I really enjoy Judo, but over the last ten months I've had a string of injuries. I'm 51 and have come to realize that perhaps constant injuries are really not a way of life for me. Kind of why I quit practicing last time, now that I think about it.
This time I realized that perhaps I was making a mistake when I was out with a bad cold, went back and injured my shoulder again and thought about what I was doing. Two months with a cracked rib. Three months with a cranked elbow. Six months of various shoulder injuries. I'm actually less flexible now than when I started, thanks to the arm and shoulder exercises.
I decided that the fun was probably not worth the reduction in health. Maybe if I were younger.
When I was younger, especially when I had arm and shoulder strength, anything was possible. Bengoshi Waza was written to explain to some friends how I schooled a rather arrogant black belt, night after night, in Wichita Falls. I threw him for eighteen ippons and never got thrown for even a Yuko in return. (As you might guess, I was showing off for my wife, but he was a national level competitor and just asked for it, if you know what I mean, and kept pushing, night after night).
But having to lay off any shoulder/arm exercises for three years with the rotator cuff problems I have (resolved, it was a simple inflammation that I eventually was able to fix with just losing some weight and fixing my posture) left me facing a completely different side of Judo, being weaker and stiffer than everyone else instead of much, much stronger. The injuries and the flexibility loss have changed things too.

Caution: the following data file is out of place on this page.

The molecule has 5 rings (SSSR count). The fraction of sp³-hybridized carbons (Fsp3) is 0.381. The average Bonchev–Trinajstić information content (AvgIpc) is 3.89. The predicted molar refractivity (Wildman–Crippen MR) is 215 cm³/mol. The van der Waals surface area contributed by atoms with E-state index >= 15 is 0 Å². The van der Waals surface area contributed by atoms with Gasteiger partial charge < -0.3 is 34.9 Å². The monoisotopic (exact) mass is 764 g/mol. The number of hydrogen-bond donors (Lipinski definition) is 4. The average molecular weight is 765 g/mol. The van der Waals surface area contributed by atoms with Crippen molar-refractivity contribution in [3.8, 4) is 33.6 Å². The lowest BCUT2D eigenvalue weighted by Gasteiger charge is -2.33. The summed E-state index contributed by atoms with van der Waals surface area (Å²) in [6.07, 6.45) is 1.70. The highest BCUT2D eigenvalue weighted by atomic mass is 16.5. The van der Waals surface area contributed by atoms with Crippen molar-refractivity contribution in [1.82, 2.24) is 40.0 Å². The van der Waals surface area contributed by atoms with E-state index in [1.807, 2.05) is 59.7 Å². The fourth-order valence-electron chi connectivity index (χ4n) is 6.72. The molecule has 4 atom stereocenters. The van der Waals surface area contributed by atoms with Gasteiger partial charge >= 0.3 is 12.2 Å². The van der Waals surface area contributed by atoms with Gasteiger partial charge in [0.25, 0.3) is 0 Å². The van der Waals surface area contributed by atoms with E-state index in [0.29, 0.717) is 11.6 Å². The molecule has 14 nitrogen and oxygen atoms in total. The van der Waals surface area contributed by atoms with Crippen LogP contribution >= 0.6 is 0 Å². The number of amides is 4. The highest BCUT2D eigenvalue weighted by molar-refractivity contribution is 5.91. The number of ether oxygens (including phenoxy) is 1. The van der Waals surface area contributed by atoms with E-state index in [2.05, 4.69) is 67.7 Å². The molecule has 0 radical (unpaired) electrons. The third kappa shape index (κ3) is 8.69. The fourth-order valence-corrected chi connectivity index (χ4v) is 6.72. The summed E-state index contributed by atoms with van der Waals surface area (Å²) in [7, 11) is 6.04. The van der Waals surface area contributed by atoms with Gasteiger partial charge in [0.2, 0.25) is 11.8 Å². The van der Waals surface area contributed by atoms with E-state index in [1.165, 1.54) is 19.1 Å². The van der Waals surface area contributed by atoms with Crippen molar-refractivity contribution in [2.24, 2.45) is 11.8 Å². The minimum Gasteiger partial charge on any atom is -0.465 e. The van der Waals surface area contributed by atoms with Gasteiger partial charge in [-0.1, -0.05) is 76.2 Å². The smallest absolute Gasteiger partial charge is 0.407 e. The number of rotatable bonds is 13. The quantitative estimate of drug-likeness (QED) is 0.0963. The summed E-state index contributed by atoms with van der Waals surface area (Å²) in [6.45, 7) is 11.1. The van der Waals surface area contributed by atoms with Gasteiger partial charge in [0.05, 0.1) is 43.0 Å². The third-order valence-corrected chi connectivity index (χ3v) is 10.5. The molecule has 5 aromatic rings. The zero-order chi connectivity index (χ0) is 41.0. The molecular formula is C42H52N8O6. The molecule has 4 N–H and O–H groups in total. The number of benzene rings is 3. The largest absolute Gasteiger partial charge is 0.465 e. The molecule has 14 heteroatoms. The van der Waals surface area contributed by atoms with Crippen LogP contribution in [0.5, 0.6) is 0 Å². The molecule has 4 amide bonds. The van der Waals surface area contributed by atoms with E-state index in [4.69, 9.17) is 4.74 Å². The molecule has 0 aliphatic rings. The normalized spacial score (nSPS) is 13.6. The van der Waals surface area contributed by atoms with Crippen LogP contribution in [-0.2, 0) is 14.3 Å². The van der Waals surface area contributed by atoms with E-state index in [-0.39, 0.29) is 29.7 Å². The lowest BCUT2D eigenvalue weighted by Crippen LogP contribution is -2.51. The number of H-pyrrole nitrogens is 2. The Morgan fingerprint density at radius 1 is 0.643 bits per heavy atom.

Will I return? Who knows, though at fifty-one, I think I need to have second thoughts, though I am finally getting some arm and shoulder strength back.
I've had a lot of feelings this past week, it has been very rough, but now I'm doing much better and at rest. Some days are iron, some days are stone -- but often some days are just glorious, with stars falling from the sky (ok, I like snow fall).
Quick note, when I was showing off for my wife, I had qualified for nationals two years before. I was an inch or so shorter than the guy, but I was thirty pounds heavier. However, my first work out coming back I wasn't even to the sparring when I realized I didn't know Judo and decided I needed to relearn it from the beginning as if I had never had a class before. It was great, I learned a lot (which shows you how much of what I did before was just strength and speed and how little I really knew. Luckily the injuries are all to muscles, none to the joints, so they aren't permanent. Anyway, thought I owed an afterwards).